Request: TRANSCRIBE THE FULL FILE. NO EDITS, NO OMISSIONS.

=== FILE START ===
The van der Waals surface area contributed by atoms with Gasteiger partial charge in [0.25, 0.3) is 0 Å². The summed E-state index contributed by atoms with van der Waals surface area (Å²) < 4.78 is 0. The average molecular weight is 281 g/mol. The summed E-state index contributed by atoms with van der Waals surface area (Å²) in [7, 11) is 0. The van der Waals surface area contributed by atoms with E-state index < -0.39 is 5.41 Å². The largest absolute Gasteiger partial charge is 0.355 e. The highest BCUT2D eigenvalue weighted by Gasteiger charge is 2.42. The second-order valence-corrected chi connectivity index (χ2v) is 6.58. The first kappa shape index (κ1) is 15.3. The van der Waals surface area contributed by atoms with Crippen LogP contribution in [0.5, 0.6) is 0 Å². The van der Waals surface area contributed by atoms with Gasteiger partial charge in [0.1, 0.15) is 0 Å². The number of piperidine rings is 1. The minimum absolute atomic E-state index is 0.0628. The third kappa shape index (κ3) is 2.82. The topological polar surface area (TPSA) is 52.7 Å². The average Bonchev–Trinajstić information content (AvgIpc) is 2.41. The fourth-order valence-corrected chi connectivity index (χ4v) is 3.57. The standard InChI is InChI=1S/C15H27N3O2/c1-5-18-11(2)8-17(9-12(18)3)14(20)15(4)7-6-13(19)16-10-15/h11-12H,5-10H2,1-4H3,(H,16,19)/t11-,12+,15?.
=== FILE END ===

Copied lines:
The van der Waals surface area contributed by atoms with Gasteiger partial charge in [0.25, 0.3) is 0 Å². The summed E-state index contributed by atoms with van der Waals surface area (Å²) < 4.78 is 0. The average molecular weight is 281 g/mol. The summed E-state index contributed by atoms with van der Waals surface area (Å²) in [7, 11) is 0. The van der Waals surface area contributed by atoms with E-state index < -0.39 is 5.41 Å². The largest absolute Gasteiger partial charge is 0.355 e. The highest BCUT2D eigenvalue weighted by Gasteiger charge is 2.42. The second-order valence-corrected chi connectivity index (χ2v) is 6.58. The first kappa shape index (κ1) is 15.3. The van der Waals surface area contributed by atoms with Crippen LogP contribution in [0.5, 0.6) is 0 Å². The van der Waals surface area contributed by atoms with Gasteiger partial charge in [0.1, 0.15) is 0 Å². The number of piperidine rings is 1. The minimum absolute atomic E-state index is 0.0628. The third kappa shape index (κ3) is 2.82. The topological polar surface area (TPSA) is 52.7 Å². The average Bonchev–Trinajstić information content (AvgIpc) is 2.41. The fourth-order valence-corrected chi connectivity index (χ4v) is 3.57. The standard InChI is InChI=1S/C15H27N3O2/c1-5-18-11(2)8-17(9-12(18)3)14(20)15(4)7-6-13(19)16-10-15/h11-12H,5-10H2,1-4H3,(H,16,19)/t11-,12+,15?.